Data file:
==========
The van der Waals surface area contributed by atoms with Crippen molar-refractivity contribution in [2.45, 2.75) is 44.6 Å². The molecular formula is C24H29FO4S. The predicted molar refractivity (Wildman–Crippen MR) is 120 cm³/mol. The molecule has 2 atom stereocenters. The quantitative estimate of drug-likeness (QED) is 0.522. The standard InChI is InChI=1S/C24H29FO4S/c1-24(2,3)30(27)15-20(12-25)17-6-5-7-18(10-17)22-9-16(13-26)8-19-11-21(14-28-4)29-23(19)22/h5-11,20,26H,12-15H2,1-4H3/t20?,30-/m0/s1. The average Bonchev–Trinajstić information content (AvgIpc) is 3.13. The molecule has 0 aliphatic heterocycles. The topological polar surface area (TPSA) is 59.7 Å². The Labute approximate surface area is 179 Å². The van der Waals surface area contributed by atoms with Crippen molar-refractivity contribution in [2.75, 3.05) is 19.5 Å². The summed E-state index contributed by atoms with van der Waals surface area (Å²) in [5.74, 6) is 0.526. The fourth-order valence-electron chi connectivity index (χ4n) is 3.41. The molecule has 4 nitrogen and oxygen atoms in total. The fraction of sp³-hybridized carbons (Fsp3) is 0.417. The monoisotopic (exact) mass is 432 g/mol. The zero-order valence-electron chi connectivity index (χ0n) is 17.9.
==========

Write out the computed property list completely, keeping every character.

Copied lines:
The van der Waals surface area contributed by atoms with Crippen molar-refractivity contribution in [2.45, 2.75) is 44.6 Å². The molecular formula is C24H29FO4S. The predicted molar refractivity (Wildman–Crippen MR) is 120 cm³/mol. The molecule has 2 atom stereocenters. The quantitative estimate of drug-likeness (QED) is 0.522. The standard InChI is InChI=1S/C24H29FO4S/c1-24(2,3)30(27)15-20(12-25)17-6-5-7-18(10-17)22-9-16(13-26)8-19-11-21(14-28-4)29-23(19)22/h5-11,20,26H,12-15H2,1-4H3/t20?,30-/m0/s1. The average Bonchev–Trinajstić information content (AvgIpc) is 3.13. The molecule has 0 aliphatic heterocycles. The topological polar surface area (TPSA) is 59.7 Å². The Labute approximate surface area is 179 Å². The van der Waals surface area contributed by atoms with Crippen molar-refractivity contribution in [2.75, 3.05) is 19.5 Å². The summed E-state index contributed by atoms with van der Waals surface area (Å²) in [5.74, 6) is 0.526. The fourth-order valence-electron chi connectivity index (χ4n) is 3.41. The molecule has 4 nitrogen and oxygen atoms in total. The fraction of sp³-hybridized carbons (Fsp3) is 0.417. The monoisotopic (exact) mass is 432 g/mol. The zero-order valence-electron chi connectivity index (χ0n) is 17.9.